Odes to tofu


POSTED: Wednesday, March 03, 2010

Tofu is My Life
I'm Addicted To Tofu
Tofu is My World
— Ryan, age 11

Who'd ever think the spectrum of human existence could be conveyed in children's reflections on tofu?

One person who probably does is Paul Uyehara, third-generation president of Aloha Tofu, which turns 60 this year. Uyehara grew up amid the hustle and bustle of the old factory on Dillingham Boulevard, where, alongside his cousins, he toiled for the family biz. It made for a complex relationship with tofu.

“;We all despised the factory,”; he said. “;As an 11-year-old, would you rather be out playing with friends or sweating in a factory?”;

Yet today, Uyehara has taken the helm at Aloha Tofu. (But more on that later.)

Last month, Uyehara served as a judge and sponsor of Kapolei Public Library's first tofu haiku contest, conjured up by children's librarian Caroline Coleman. It was the perfect fit for Uyehara's anniversary. But what of Coleman?

“;Out in Kapolei, lots of children are new to Hawaii, so I wanted to do something to promote local culture,”; she said.

To gather ideas, Coleman surfed the Web, happened upon Aloha Tofu's site and voila! Tofu haiku.

“;This contest was multifaceted. It keeps us grounded to our melting-pot roots, plus it's good exercise — the children had to use their imagination.”;

Tofu, ah, tofu!
Bringing me long life and health
Oh, the joy of soy
— Malia, age 7 (runner-up)

The competition had built momentum by the end of January, when the final entries, a tail end of some 290, rolled in. Uyehara blogged about it on Aloha Tofu's Web site, while Read to Me International discussed it on Facebook and Twitter. Poems came in from as far away as Hawaii Kai, and contestants included an entire class of private-school students.

On Saturday, judges Uyehara, library branch manager Stacie Kanno and state Sen. Mike Gabbard were to present prizes of Wet 'n' Wild family packages to top poets Sarah, 8, and Andie, 13. (MidWeek Publisher Ron Nagasawa also judged entries.) But the tsunami threat postponed festivities, and Uyehara's tofu recipe samples for 200 no doubt alleviated worries of a food shortage for his family and friends. Coleman says the library will probably have the ceremony in mid-March.

Picking of winners, however, took place in January. Judges lent a sensible, practical eye to the decision.

“;Happy Little Square / Sitting nicely on the plate / Delicious Tofu!”; Sarah composed.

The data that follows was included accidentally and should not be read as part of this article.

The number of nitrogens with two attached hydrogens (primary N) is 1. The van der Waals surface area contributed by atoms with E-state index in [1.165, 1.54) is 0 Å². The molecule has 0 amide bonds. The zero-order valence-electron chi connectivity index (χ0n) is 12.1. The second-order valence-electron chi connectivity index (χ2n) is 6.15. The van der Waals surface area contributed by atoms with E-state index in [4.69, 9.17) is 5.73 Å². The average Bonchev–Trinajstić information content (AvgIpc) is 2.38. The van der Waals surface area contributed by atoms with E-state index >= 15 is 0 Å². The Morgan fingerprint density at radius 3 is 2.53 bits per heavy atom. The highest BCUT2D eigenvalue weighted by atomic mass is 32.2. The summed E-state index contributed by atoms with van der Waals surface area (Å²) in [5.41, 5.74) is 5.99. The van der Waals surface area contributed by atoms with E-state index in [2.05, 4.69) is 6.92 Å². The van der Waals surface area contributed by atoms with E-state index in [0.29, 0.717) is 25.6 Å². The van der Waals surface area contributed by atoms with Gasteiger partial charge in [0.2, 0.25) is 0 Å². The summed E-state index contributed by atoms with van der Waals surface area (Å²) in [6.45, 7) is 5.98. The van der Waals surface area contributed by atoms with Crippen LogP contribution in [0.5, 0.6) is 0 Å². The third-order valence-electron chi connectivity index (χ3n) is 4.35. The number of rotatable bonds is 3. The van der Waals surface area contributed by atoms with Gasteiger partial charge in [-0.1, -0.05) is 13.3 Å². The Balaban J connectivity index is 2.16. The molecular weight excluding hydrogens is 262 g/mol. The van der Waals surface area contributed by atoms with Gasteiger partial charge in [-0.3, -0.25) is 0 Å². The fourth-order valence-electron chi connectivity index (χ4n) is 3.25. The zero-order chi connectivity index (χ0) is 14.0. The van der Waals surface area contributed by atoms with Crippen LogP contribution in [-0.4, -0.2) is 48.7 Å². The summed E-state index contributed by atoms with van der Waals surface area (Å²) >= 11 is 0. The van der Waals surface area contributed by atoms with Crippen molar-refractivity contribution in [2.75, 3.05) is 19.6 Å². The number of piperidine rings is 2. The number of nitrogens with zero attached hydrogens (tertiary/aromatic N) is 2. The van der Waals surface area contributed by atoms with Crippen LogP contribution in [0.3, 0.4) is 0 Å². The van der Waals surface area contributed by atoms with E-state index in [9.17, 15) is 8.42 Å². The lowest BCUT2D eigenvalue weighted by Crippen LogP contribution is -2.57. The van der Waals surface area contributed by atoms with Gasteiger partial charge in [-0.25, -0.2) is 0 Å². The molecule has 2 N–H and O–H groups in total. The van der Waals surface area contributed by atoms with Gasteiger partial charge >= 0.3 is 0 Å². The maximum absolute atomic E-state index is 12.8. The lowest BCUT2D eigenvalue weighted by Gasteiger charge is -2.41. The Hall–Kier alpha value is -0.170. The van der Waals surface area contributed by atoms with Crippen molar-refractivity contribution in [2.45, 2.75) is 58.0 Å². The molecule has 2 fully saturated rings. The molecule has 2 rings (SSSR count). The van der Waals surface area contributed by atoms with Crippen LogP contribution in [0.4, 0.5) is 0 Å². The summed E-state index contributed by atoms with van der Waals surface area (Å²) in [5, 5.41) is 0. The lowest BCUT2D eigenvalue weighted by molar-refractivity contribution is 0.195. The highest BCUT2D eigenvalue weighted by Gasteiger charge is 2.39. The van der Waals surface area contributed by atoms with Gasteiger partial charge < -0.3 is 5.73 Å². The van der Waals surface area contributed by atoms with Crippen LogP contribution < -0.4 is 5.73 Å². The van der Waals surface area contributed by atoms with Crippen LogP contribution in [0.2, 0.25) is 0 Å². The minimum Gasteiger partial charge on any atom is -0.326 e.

Andie's version: “;Versatile tofu / A Ninja white protein source / Steam, bake, fry or soup.”;

Yet the winners represent merely the tip of the creative iceberg. Note 9-year-old Mikee's existential effort: “;It's easy to cut / Soft and wiggles like Jell-O / I am a tofu.”;

Or 11-year-old Dave's surrealistic “;I went to the park. / Then it was raining tofu. / It went all on me.”;

Others entries have a local flair. “;Bra, tofu tasty! / Soft texture going down da throat / You like try tofu?”; asks Joy, 7, another runner-up.

Then there are the brutally honest.

“;Tofu is healthy / My grandma eats it at home / I hate it so much,”; Clarissa-Leigh, 12, states boldly.

Refreshing the soul

Food from heaven in a bowl

God gives Aloha

— Allyson, age 12

This brings us back to Uyehara, who in his youth was not unlike Clarissa-Leigh in sentiment. Yet after going away to college, he came to realize his life was shaped and sustained by the factory his grandparents had taken on in 1950.

Uyehara returned to Hawaii after his schooling to run the business, now in Kalihi, with several cousins. After a few years and “;the ebb and flow of time,”; he finds himself going it solo.

“;I guess we all mature,”; he said. “;All the opportunities I have had in education and travel I can trace back to the factory. So I feel an obligation.

“;I see the factory as a living, breathing entity. You take care of it, it takes care of you.”;


Recipes show off tofu's versatility

Here are a couple of recipes from the Aloha Tofu Web site, which includes an extensive recipe library. Some recipes even come with video footage of demos that aired on “;Sam Choy's Kitchen.”; Visit



Courtesy Aloha Tofu

2 20-ounce containers firm tofu
1/2 pound fresh ahi, chopped
1/2 pound shrimp, chopped
1 can water chestnuts, chopped
4 to 8 tablespoons oyster sauce
1/4 to 1/2 cup chopped green onions
Salt and pepper, to taste
1 cup flour (just enough to help mixture hold patty shape)
1/2 cup oil

Drain tofu of water and wrap in paper towel for 10 minutes to absorb excess liquid.

Combine tofu, ahi, shrimp, chestnuts, oyster sauce and green onions. Add salt and pepper to taste, then flour. Form mixture into patties.

Add 2 tablespoons oil to pan at a time, heat on medium-high heat and fry about 3 minutes on each side or until golden brown. Drain on paper towel. Yields 16 patties.

Approximate nutritional analysis, per serving (based on 16 servings and not including salt to taste): 200 calories, 12 g total fat, 1.5 g saturated fat, 35 mg cholesterol, 100 mg sodium, 9 g carbohydrate, 1 g fiber, 1 g sugar, 15 g protein



Courtesy Aloha Tofu

1 can (16 ounces) pureed pumpkin
3/4 cup sugar or 1/2 cup maple syrup
1/2 teaspoon salt
1 teaspoon ground cinnamon
1/2 teaspoon ground ginger
1/4 teaspoon ground cloves
1 teaspoon ground allspice
1/2 teaspoon ground nutmeg
2 tablespoons brandy
2 to 3 tablespoons cornstarch, to firm up pie filling
1/2 container (10 ounces) soft tofu
1 9-inch unbaked pie shell

Preheat oven to 425 degrees. Blend pumpkin and sugar or syrup. Add salt, spices, brandy, cornstarch and tofu. Mix thoroughly.

Pour into pie shell and bake 15 minutes.

Lower heat to 350 degrees and bake another 60 minutes.

Chill and serve. Serves 8.

Approximate nutritional analysis, per serving: 220 calories, 7 g total fat, 1 g saturated fat, 0 mg cholesterol, 250 mg sodium, 35 g carbohydrate, 2 g fiber, 21 g sugar, 4 g protein


Nutritional analyses by Joannie Dobbs, Ph.D., C.N.S.